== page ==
Not only is Starbuck's anger with Ahab reasonable, Starbuck functions as the main voice of common sense and rationality in the novel. Moby Dick is such a grotesque and multi-faceted literary work, so full of symbolism and meditations on the human condition, that it is easy to forget the simple practicalities of the narrative. Whaling ships did not go to sea in order to pursue personal vendettas against specific whales. They were money-making concerns, aboard which crews endured hardship and long separation from their families in order to procure as much whale oil as possible. For the owners of the ships, they were speculative ventures in which a large investment of time and money might yield large returns.
All this is so obvious that it is surprising to find anyone following Ahab's mad scheme for revenge rather than Starbuck's idea that the Pequod should pursue the same rational mission as every other whaler on the ocean. Unfortunately for Starbuck, he lacks Ahab's charisma and power.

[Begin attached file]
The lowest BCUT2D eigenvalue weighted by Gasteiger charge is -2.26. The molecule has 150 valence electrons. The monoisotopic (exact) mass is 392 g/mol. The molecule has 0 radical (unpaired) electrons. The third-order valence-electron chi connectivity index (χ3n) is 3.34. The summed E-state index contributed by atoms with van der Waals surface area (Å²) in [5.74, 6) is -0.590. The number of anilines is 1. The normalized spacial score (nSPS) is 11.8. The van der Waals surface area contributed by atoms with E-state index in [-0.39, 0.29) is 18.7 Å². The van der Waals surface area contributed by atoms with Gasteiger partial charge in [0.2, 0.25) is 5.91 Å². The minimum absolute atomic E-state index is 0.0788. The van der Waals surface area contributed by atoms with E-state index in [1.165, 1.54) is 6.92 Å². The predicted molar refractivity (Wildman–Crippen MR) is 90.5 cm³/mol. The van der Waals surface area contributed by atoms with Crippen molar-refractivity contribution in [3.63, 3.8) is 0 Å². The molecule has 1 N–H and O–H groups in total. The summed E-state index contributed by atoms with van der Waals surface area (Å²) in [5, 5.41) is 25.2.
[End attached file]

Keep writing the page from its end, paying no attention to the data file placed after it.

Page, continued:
What you would do will depend on your personality and your values and how prepared you are to take risks. Starbuck considers shooting the captain, but he does not do so. Is this weakness or honor? You might approach this by thinking about what action would have been most likely to succeed. It is obviously a lost cause to try to change Ahab's mind. If Starbuck had shot him, would the men have followed Starbuck? Would his death have broken the hold he had over the men, or would they be loyal to his memory? Would an attempt at revolution involving the other mates have enjoyed more success? All these courses of action are dangerous, but it is arguable that failing to challenge Ahab's leadership is the riskiest course of all.